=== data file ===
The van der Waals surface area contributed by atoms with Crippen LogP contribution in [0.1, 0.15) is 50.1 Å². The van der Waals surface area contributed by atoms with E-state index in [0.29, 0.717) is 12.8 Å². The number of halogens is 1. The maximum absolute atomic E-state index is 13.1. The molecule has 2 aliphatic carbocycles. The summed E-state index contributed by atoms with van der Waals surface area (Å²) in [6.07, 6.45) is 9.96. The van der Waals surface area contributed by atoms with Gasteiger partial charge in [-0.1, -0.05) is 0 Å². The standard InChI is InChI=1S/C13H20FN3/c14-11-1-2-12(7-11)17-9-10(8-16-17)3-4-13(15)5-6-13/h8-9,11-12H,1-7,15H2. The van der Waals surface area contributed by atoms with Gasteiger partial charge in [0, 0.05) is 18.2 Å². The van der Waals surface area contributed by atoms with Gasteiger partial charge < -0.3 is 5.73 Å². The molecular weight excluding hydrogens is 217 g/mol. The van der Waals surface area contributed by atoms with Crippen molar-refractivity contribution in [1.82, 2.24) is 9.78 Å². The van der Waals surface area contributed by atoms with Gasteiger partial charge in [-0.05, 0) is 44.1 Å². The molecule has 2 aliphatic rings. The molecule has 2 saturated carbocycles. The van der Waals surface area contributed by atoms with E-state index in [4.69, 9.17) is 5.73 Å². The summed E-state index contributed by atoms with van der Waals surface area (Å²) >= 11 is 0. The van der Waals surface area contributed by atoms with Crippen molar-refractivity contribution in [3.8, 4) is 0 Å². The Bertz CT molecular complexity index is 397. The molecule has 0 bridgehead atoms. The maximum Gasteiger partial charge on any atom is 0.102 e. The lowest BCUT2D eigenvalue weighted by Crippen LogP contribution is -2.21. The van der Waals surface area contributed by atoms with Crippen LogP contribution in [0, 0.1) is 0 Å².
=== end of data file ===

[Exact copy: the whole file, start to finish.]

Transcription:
The van der Waals surface area contributed by atoms with Crippen LogP contribution in [0.1, 0.15) is 50.1 Å². The van der Waals surface area contributed by atoms with E-state index in [0.29, 0.717) is 12.8 Å². The number of halogens is 1. The maximum absolute atomic E-state index is 13.1. The molecule has 2 aliphatic carbocycles. The summed E-state index contributed by atoms with van der Waals surface area (Å²) in [6.07, 6.45) is 9.96. The van der Waals surface area contributed by atoms with Gasteiger partial charge in [-0.1, -0.05) is 0 Å². The standard InChI is InChI=1S/C13H20FN3/c14-11-1-2-12(7-11)17-9-10(8-16-17)3-4-13(15)5-6-13/h8-9,11-12H,1-7,15H2. The van der Waals surface area contributed by atoms with Gasteiger partial charge in [0, 0.05) is 18.2 Å². The van der Waals surface area contributed by atoms with Gasteiger partial charge < -0.3 is 5.73 Å². The molecular weight excluding hydrogens is 217 g/mol. The van der Waals surface area contributed by atoms with Crippen molar-refractivity contribution in [1.82, 2.24) is 9.78 Å². The van der Waals surface area contributed by atoms with Gasteiger partial charge in [-0.05, 0) is 44.1 Å². The molecule has 2 aliphatic rings. The molecule has 2 saturated carbocycles. The van der Waals surface area contributed by atoms with E-state index in [4.69, 9.17) is 5.73 Å². The summed E-state index contributed by atoms with van der Waals surface area (Å²) >= 11 is 0. The van der Waals surface area contributed by atoms with Crippen molar-refractivity contribution in [3.8, 4) is 0 Å². The Bertz CT molecular complexity index is 397. The molecule has 0 bridgehead atoms. The maximum Gasteiger partial charge on any atom is 0.102 e. The lowest BCUT2D eigenvalue weighted by Crippen LogP contribution is -2.21. The van der Waals surface area contributed by atoms with Crippen LogP contribution in [0, 0.1) is 0 Å².